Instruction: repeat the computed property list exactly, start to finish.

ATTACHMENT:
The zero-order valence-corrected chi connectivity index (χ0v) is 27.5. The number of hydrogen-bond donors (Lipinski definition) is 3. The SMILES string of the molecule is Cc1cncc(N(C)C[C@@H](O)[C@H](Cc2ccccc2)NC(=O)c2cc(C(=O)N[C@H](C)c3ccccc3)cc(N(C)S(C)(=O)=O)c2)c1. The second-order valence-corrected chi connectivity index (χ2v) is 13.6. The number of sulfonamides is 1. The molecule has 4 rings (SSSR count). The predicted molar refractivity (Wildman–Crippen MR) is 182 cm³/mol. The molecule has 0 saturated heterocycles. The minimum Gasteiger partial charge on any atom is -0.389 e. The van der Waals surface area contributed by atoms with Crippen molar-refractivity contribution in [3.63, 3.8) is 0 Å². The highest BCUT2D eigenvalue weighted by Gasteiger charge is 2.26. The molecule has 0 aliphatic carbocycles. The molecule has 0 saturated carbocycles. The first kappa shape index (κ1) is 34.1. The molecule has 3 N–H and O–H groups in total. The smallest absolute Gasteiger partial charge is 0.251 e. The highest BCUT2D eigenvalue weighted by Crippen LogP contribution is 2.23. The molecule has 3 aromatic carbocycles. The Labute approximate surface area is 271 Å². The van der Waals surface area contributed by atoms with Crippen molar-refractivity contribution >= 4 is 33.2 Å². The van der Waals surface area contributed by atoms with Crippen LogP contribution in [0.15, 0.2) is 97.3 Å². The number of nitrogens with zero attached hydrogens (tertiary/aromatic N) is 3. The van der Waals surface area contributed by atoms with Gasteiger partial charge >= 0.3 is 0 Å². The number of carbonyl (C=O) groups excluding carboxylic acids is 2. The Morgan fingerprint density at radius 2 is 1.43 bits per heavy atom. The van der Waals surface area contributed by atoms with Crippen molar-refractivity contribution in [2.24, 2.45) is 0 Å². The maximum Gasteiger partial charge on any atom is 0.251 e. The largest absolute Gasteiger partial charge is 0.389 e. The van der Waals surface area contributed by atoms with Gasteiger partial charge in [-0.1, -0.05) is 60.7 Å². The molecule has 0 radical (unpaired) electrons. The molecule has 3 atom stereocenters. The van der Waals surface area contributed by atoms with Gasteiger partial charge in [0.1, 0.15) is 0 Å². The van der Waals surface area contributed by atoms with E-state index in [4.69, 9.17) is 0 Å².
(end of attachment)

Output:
The zero-order valence-corrected chi connectivity index (χ0v) is 27.5. The number of hydrogen-bond donors (Lipinski definition) is 3. The SMILES string of the molecule is Cc1cncc(N(C)C[C@@H](O)[C@H](Cc2ccccc2)NC(=O)c2cc(C(=O)N[C@H](C)c3ccccc3)cc(N(C)S(C)(=O)=O)c2)c1. The second-order valence-corrected chi connectivity index (χ2v) is 13.6. The number of sulfonamides is 1. The molecule has 4 rings (SSSR count). The predicted molar refractivity (Wildman–Crippen MR) is 182 cm³/mol. The molecule has 0 saturated heterocycles. The minimum Gasteiger partial charge on any atom is -0.389 e. The van der Waals surface area contributed by atoms with Crippen molar-refractivity contribution in [3.63, 3.8) is 0 Å². The highest BCUT2D eigenvalue weighted by Gasteiger charge is 2.26. The molecule has 0 aliphatic carbocycles. The molecule has 0 saturated carbocycles. The first kappa shape index (κ1) is 34.1. The molecule has 3 N–H and O–H groups in total. The smallest absolute Gasteiger partial charge is 0.251 e. The highest BCUT2D eigenvalue weighted by Crippen LogP contribution is 2.23. The molecule has 3 aromatic carbocycles. The Labute approximate surface area is 271 Å². The van der Waals surface area contributed by atoms with Crippen molar-refractivity contribution >= 4 is 33.2 Å². The van der Waals surface area contributed by atoms with Crippen LogP contribution in [0.15, 0.2) is 97.3 Å². The number of nitrogens with zero attached hydrogens (tertiary/aromatic N) is 3. The van der Waals surface area contributed by atoms with Gasteiger partial charge >= 0.3 is 0 Å². The number of carbonyl (C=O) groups excluding carboxylic acids is 2. The Morgan fingerprint density at radius 2 is 1.43 bits per heavy atom. The van der Waals surface area contributed by atoms with Crippen molar-refractivity contribution in [2.24, 2.45) is 0 Å². The maximum Gasteiger partial charge on any atom is 0.251 e. The largest absolute Gasteiger partial charge is 0.389 e. The van der Waals surface area contributed by atoms with Gasteiger partial charge in [-0.1, -0.05) is 60.7 Å². The molecule has 0 radical (unpaired) electrons. The molecule has 3 atom stereocenters. The van der Waals surface area contributed by atoms with Gasteiger partial charge in [0.1, 0.15) is 0 Å². The van der Waals surface area contributed by atoms with E-state index in [4.69, 9.17) is 0 Å².